South Carolina’s status improved slightly in the 2013 edition of America’s Health Rankings, moving from 44th to 43rd in part because of the state’s effort to ensure poor children get Medicaid coverage.
The annual rankings, released Wednesday by United Health Foundation, tend to reinforce rather than surprise. South Carolina’s overall ranking has ranged from 41 to 48 through the years, weighed down by high rates of diabetes (44th in 2013), obesity (44th) and infectious disease (49th) and low rates of high school graduation (47th).
But this year the report gave a shoutout to South Carolina for the best one-year improvement in percentage of insured population. The drop from 19.7 percent of the population uninsured to 16.6 percent amounted to about 140,000 more people insured in 2013 than in 2012.
Most of that improvement is related to the S.C. Department of Health and Human Services recruiting children from low-income families into the state Medicaid program. The effort, called Express Lane Eligibility, has added 103,000 children in families earning less than about $15,000 to the Medicaid rolls in the past two years.
HHS director Tony Keck said those children met eligibility guidelines set by the state legislature and should have been covered by Medicaid all along. Other programs also helped register disabled adults and pregnant women who were eligible but not signed up for Medicaid.
“Those are the people the state has said are most in need of our help,” Keck said. “If we made that promise to help them, we’ve got to meet it.”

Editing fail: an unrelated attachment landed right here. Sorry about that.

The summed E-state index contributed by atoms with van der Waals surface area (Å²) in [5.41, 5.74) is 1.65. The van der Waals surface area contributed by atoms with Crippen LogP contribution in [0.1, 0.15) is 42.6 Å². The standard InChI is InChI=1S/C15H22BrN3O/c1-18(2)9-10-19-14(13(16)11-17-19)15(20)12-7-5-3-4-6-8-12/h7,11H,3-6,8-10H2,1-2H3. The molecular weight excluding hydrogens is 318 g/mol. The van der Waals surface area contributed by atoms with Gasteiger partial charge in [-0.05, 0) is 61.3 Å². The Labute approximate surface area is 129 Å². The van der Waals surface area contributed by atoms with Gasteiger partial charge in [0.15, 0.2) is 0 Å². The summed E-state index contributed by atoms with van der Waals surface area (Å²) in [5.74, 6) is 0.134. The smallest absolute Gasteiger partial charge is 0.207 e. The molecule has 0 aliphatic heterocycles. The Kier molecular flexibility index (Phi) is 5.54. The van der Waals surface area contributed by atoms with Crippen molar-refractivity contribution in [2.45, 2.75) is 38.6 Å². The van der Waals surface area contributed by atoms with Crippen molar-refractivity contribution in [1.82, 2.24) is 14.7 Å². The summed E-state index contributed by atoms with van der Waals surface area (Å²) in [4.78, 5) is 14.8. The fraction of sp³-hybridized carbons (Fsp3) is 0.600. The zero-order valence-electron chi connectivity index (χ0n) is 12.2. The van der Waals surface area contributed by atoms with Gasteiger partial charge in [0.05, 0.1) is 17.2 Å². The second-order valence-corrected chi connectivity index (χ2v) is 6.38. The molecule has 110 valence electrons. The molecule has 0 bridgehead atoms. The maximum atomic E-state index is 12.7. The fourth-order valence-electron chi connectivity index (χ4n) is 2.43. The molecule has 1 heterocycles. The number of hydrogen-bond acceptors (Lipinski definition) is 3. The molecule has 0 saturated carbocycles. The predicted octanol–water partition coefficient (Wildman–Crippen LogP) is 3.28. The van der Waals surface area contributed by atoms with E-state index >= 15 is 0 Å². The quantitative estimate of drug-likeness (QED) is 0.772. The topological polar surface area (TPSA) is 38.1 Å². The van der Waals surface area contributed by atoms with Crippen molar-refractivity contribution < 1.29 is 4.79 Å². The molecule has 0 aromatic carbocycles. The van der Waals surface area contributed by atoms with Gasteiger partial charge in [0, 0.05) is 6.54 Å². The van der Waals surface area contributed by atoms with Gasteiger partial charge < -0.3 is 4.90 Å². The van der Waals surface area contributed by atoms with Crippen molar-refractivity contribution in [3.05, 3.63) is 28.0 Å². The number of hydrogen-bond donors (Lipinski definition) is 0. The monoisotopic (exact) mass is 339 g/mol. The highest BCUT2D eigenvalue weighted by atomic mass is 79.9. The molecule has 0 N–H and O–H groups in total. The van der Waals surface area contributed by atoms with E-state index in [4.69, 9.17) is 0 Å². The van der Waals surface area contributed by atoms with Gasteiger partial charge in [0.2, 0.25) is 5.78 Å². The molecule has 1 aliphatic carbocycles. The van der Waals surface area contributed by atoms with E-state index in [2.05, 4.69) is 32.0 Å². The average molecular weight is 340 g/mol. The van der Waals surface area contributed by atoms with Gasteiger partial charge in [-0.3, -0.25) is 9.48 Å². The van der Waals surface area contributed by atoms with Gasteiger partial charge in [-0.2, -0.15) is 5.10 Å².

And especially in the case of the children, the extra expenditure is cost-effective. Most of the payout for youngsters is for preventive care, which has a high return when those children are healthier adults, Keck said.
The state had a long way to go when it came to uninsured statistics. Even with the remarkable drop last year, the percentage of South Carolinians without health insurance increased by 4.7 percent in the past decade as residents lost jobs in the recession. That ranks as the second worst drop over the past decade among states, according to the report.
Keck said the most troubling statistic for the state is the continuing uptick in obesity, up to 31.6 of the adult population, ranking 44th among states. “That’s our single biggest problem because obesity is a precursor of even worse health outcomes to come,” Keck said.
Obesity leads to higher rates of diabetes, cardiovascular disease and some forms of cancer. South Carolina already rates poorly in those areas – 44th in diabetes rates and 38th in cancer deaths. South Carolina has gone from 373.5 cardiovascular deaths per 100,000 residents in 2003 to 277.6 in 2013, the best improvement of any state in that period. But every state has improved remarkably in that category with the advent of statin drugs, and South Carolina still ranks only 38th overall.
The report for the first time broke out youth immunization rates into two categories – children ages 19-35 months and adolescents ages 13-17. South Carolina did a good job on the younger ages (17th among states) but poorly on the adolescents (47th).
Keck said his agency had noticed similar problems in other statistical analyses, and a fix is in the works. The state’s Medicaid payment formula only paid half of the cost for adolescent immunizations. The agency is working to pay doctors a higher rate for those shots, thus encouraging more adolescent immunizations.
The full report is available at www.americashealthrankings.org.